By Mir Bahmanyar
Following the Soviet invasion in 1979, the Mujahideen defenders of Afghanistan built and strengthened many common cave platforms to take advantage of as provide bases and protective positions. The Taliban and Al Qaeda extra built those positions in the course of the Nineteen Nineties. Following the occasions of September eleven, 2001, those cave platforms have once again come to prominence and websites similar to Tora Bora ("Black Dust," a chain of person caves) and Zhawar Kili (a huge advanced in japanese Afghanistan) have featured in information headlines worldwide. This identify presents an in depth research and visible documentation of those caves and underground structures. It additionally discusses the Coalition's tactical method of dislodging the enemy from those fortified positions.
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W. Norton, 2000, p. 18. 2 See Snyder and Karen Ballentine, “Nationalism and the Marketplace of Ideas,” International Security, Vol. 21, No. 2 (Fall 1996), pp. 5–40. 3 See Snyder, From Voting to Violence. See also his previous work with Edward D. Mansfield, “Democratization and the Danger of War,” International Security, Vol. 20, No. 1 (Summer 1995), pp. 5–38. 10 Faultlines of Conflict in Central Asia and the South Caucasus nomic future, conflict is a possible outcome. 4 Samuel Huntington argued in the 1960s that propensity to conflict is increased by social and economic modernization, particularly when such modernization is rapid.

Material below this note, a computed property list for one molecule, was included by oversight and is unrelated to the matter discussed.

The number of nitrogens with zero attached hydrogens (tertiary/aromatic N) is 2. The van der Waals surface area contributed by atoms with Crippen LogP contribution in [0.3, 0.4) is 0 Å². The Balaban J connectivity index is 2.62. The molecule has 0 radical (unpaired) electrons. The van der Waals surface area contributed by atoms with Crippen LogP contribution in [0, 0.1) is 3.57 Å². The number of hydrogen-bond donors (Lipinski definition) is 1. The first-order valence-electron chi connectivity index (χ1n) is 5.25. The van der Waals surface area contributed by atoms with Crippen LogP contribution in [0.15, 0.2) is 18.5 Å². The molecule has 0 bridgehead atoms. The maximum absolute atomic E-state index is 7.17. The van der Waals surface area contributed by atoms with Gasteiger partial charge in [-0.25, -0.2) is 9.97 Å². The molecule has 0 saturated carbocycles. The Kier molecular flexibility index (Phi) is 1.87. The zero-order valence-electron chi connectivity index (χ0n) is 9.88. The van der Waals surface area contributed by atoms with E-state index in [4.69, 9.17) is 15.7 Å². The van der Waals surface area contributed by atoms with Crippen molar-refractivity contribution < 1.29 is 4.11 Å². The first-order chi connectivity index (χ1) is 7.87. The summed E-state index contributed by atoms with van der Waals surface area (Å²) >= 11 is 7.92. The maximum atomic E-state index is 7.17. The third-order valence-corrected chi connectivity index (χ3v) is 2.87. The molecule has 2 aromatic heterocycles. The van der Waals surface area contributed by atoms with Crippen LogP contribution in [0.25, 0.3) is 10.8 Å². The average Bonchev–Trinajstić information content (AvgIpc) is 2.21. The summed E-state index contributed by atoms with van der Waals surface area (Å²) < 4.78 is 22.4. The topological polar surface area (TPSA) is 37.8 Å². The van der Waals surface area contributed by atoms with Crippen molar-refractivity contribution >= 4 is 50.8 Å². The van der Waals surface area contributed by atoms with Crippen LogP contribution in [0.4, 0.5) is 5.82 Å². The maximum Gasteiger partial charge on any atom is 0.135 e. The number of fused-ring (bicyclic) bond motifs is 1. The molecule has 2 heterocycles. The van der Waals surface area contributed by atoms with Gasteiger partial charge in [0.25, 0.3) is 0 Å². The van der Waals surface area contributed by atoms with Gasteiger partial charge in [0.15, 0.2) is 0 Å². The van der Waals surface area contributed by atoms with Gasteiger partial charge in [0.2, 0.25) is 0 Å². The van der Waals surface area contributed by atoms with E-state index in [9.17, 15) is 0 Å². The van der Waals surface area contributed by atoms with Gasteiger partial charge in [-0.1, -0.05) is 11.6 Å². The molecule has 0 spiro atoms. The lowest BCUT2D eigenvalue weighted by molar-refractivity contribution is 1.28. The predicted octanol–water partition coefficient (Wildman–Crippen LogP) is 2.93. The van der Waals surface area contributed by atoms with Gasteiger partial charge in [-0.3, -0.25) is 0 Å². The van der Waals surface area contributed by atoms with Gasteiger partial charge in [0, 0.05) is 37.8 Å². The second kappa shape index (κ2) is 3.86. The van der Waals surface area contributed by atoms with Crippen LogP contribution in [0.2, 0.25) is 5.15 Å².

The chapter makes use of the literature on development economics and economic liberalization and draws on the author’s decades-long experience with the Soviet economy and more recent studies of this region and its economic development and relationships. Chapter Four tackles the issue of the pervasive presence of organized crime and the drug trade in Central Asia and South Caucasus and its consequences for the political and economic evolution of the region. The chapter addresses the ways in which the criminalization of political and economic life can have positive effects in the short term, especially in societies riddled with the political and economic problems that are present in these countries.
20 Moreover, closer ties with the United States do not appear to have driven Karimov to greater democratization. On January 27, 2002, Karimov was able to extend his presidential term from five to seven years by means of a referendum in which 91 percent of voters apparently supported the extension. 21 There are signs that other elites in the region may chose to follow Uzbekistan’s and Turkmenistan’s lead. To a lesser extent, most leaders in the region share elements of the sultanistic model, most commonly corruption (which is pervasive throughout the region) and personal leadership.